India offers to the world an immensely rich collection of sacred scriptures. First and foremost are the Vedas, which could be justifiably referred to as the core of the spiritual and psychological soft power of India. Then there are the Upanishads, which capture the highest spiritual knowledge and experience that India can offer to the world.
India also has Puranas, Itihasas, Tantras, Dharma Shastras, and Sutras, besides the innumerable works of religious poetry in regional languages.
Ramayana and Mahabharata
Amongst Indian scriptures, Ramayana and Mahabharata happen to be the most popular narratives. Both are pregnant with mature thought. Both contain teachings of political, religious, ethical and social kind. Both showcase, in a relatively simple language than that of the Vedas and the Upanishads, the Indian idea of Dharma, or righteousness.
Both appeal to the soul as well as to the imagination of an intelligent mind. Even illiterates find gems of wisdom in these two epics. If philosophy, ethics, morals, social concepts, political thoughts or administrative justice form the warp in this unique fabric, heroic tales, human emotions, poetry, aesthetics, fiction, romance and villainy form the weft.
These epics showcase a highly developed sense of ethics and values, social and cultural realities of a distant past, besides intellectual and philosophical refinement. Lay persons could draw several life lessons from both these works. So could professionals of all hues.
Sanskrit, the supreme language
Sanskrit is the language which forms the bedrock of a vast majority of these works. An intimate feeling of the language helps in understanding the multi-layered narratives better. One acquires a heightened sensitivity towards the shades of style and the context in which a statement is being made.
In today’s inter-connected world, one may not know Sanskrit but can still savour a fraction of the fragrant nectar of knowledge offered through any of the Indian scriptures.
Sacred scriptures comprise a minor part of all the Sanskrit literature available from the Vedic to the pre-modern times. Nonetheless, they form the bedrock of Indian culture and spirituality.
Bhagavad Gita: The Song Celestial
Bhagavad Gita forms an integral part of Mahabharata, appearing in its Bhishma Parva. It comprises eighteen chapters. Broadly speaking, this unique composition touches upon three kinds of Yogas – Karma Yoga (The Yoga of Action), Gnana Yoga (The Yoga of Knowledge) and Bhakti Yoga (The Yoga of Devotion). [Yoga is a term which is often confused with physical practices of a certain kind. However, the term is used here in the sense of describing a communion, specifically the communion of an individual soul with the Divine.]
Upanishads articulate the philosophical principles concerning mankind, world and God. Gita explains the manner in which human beings can practice these subtle philosophical principles in their mundane lives.
One of the basic concepts enunciated by Krishna in the Bhagavad Gita is that of the everlasting nature of the soul. The concept of a soul now finds a resonance even in modern management literature. In his book ‘The 8th Habit’, Stephen Covey urges professionals to pay heed to their ‘inner voice’. While proposing the whole person paradigm, he speaks of the four dimensions of a person – spirit, body, heart and mind.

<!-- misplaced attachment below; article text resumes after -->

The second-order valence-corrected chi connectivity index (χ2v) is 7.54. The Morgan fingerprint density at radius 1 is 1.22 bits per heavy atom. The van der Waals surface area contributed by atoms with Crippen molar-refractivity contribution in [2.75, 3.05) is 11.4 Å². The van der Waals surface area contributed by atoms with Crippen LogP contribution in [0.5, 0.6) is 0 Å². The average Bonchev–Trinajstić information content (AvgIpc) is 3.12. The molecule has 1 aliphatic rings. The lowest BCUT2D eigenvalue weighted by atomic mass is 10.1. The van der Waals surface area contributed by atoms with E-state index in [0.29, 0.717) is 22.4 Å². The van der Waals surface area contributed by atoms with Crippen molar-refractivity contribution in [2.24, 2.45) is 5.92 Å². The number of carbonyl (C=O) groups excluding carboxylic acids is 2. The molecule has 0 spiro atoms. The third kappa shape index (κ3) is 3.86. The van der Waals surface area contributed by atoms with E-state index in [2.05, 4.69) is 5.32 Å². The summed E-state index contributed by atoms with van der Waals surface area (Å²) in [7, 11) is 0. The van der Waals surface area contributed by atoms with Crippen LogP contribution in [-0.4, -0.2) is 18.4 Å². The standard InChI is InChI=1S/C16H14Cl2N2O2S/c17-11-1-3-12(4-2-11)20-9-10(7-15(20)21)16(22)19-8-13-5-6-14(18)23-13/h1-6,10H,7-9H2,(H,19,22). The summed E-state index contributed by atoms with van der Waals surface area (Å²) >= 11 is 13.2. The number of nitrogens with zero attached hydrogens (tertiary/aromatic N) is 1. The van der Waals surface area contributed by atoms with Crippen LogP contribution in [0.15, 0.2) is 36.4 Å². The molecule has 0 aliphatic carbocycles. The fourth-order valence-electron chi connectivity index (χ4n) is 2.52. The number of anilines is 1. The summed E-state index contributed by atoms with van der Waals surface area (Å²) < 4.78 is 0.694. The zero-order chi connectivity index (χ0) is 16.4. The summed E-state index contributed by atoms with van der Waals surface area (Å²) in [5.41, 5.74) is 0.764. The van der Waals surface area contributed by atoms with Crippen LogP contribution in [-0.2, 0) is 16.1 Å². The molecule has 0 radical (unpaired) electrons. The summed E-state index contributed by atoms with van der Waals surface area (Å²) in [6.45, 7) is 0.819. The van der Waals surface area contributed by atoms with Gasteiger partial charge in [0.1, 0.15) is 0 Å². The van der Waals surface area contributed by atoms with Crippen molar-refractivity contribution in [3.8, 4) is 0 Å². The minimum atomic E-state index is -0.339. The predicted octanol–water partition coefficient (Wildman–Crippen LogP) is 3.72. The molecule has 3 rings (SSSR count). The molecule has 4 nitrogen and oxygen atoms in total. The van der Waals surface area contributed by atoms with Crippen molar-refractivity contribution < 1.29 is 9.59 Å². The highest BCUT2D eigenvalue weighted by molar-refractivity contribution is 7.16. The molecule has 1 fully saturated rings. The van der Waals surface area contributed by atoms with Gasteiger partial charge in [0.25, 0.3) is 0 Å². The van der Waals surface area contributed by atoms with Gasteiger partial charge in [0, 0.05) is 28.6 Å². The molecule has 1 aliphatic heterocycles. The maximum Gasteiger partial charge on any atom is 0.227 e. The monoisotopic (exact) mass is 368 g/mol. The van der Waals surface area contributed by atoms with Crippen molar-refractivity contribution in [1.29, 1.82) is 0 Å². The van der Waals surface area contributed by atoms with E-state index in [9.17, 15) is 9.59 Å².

From a management point of view, perhaps the most relevant are the concepts espoused under the overall umbrella of Karma Yoga. Here, Lord Krishna emphasizes the importance of self-less action, free of its rewards and gains. A state of inaction is held to be another form of action itself.
Gita III 6
कर्मेन्द्रियाणि संयम्य य आस्ते मनसा स्मरन्।
इन्द्रियार्थान्विमूढात्मा मिथ्याचारः स उच्यते।।
[A hypocrite is one who suffers from a false notion of having self-discipline. He is someone who controls the organs of action but continues to dwell upon the objects of sense.]
Gita III 7
यस्त्विन्द्रियाणि मनसा नियम्यारभतेऽर्जुन।
कर्मेन्द्रियैः कर्मयोगमसक्तः स विशिष्यते।।
[He who controls his senses by his mind and engages with the organs of action in a Yoga of Action achieves excellence in whatever he does.]
The concepts enshrined under Gnana Yoga are also highly relevant for management professionals. This is so because one of the major challenges in their careers is to keep unlearning, so the process of real learning can never cease.
Smart professionals always keep an open mind. They strive to keep abreast of latest technological developments. They keep learning from their failures as well as from their successes.
The Yoga of Devotion
When it comes to Bhakti Yoga, the relevance of what Gita says is perhaps somewhat limited as far as a practicing professional is concerned.
Loyalty and devotion – to a superior as well as to the company – are terms which readily spring to one’s mind. But in the absence of a truly charismatic business leader of the stature of Lord Krishna, blind devotion could perhaps lead to a catastrophe in one’s profession. A sense of misplaced loyalty often becomes an excuse for senior managers to remain in their comfort zones. Accepting fresh challenges becomes a key challenge. Their skill-sets start getting rusted. Much like stones which do not roll, they start gathering moss.
Time to rediscover the Gita
There is much that CEOs and managers can learn from the Bhagavad Gita. Its language is pregnant with symbolism at times. But it has rich lessons to offer for day-to-day conduct of business.
This stream of knowledge is close to 3,500 years old. It is never too late to rediscover it.
(Illustrations courtesy Wikipedia)
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